Have you ever worked in a team where there was one team member who nobody liked and who nobody wanted to work with? I joined an organisation where one of the teams had an ‘odd man out’. He wasn’t as fast on the uptake as the other developers, he always asked lots of basic and obvious questions and he didn’t stick to team decisions. Nobody wanted to work with him, they didn’t respect him and he knew it.
Interestingly, when I ask people what they would do in this type of situation, their solutions always concentrate on how to change the behaviour of the individual so that they can fit into the team better. The view is that the ‘odd man out’ is the cause of the problem. But is that always the case?
I tried a couple of different things.
- I asked the team to allow the ‘odd man out’ to ask his all of his questions and not to stop him when they got annoyed, which was their normal behaviour. They rolled their eyes somewhat but agreed. When he was allowed to ask all of his questions he often found fundamental issues with the way in which the team intended to solve a problem. These issues would have been discovered at some point but allowing him to ask his questions, and so finding problems earlier, enabled the team to produce better approaches and deliver value more quickly.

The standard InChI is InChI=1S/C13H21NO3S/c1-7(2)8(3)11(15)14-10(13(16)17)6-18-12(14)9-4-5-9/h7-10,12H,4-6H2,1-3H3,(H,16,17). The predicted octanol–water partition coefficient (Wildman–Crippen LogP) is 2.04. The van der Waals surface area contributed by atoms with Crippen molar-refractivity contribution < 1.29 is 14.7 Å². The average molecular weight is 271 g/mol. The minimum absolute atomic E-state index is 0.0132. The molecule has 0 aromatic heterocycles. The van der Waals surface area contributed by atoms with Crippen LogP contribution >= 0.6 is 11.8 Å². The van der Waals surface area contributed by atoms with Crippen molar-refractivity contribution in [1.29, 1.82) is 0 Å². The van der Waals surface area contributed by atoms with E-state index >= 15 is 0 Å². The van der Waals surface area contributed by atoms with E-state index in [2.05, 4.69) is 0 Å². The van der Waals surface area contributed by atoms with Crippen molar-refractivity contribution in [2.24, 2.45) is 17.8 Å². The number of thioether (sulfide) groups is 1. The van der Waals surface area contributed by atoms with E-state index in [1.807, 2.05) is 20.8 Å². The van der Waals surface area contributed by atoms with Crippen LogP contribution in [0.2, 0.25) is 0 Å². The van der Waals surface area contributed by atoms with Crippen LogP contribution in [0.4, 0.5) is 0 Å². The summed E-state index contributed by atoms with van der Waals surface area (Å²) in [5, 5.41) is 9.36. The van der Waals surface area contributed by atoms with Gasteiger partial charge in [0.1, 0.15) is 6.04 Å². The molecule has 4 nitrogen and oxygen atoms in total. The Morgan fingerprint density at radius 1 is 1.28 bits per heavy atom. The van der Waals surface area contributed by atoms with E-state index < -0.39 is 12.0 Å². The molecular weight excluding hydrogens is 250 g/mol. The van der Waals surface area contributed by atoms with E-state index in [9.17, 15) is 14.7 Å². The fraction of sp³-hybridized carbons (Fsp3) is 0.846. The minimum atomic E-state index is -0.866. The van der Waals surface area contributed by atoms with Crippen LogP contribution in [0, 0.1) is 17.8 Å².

- I asked the team to send out a quick email following any meeting where a decision had been made with a sentence describing each decision. Interestingly, once they started to do that, the ‘odd man out’ followed each and every decision which the team had made. For some people hearing a verbal decision doesn’t feel as ‘real’ as a decision which they see written down. I know a number of people like this and it is the first thing I try when I hear that people are not following decisions made in meetings.
Over time the team came to value the skills which the ‘odd man out’ brought. He was so valuable because he was different from the rest of the team. He thought differently and so was able to bring something unique, breaking them out of their group think. We should be celebrating our ‘odd men out’ as a source of neuro-diversity and a potential route into competitive advantage.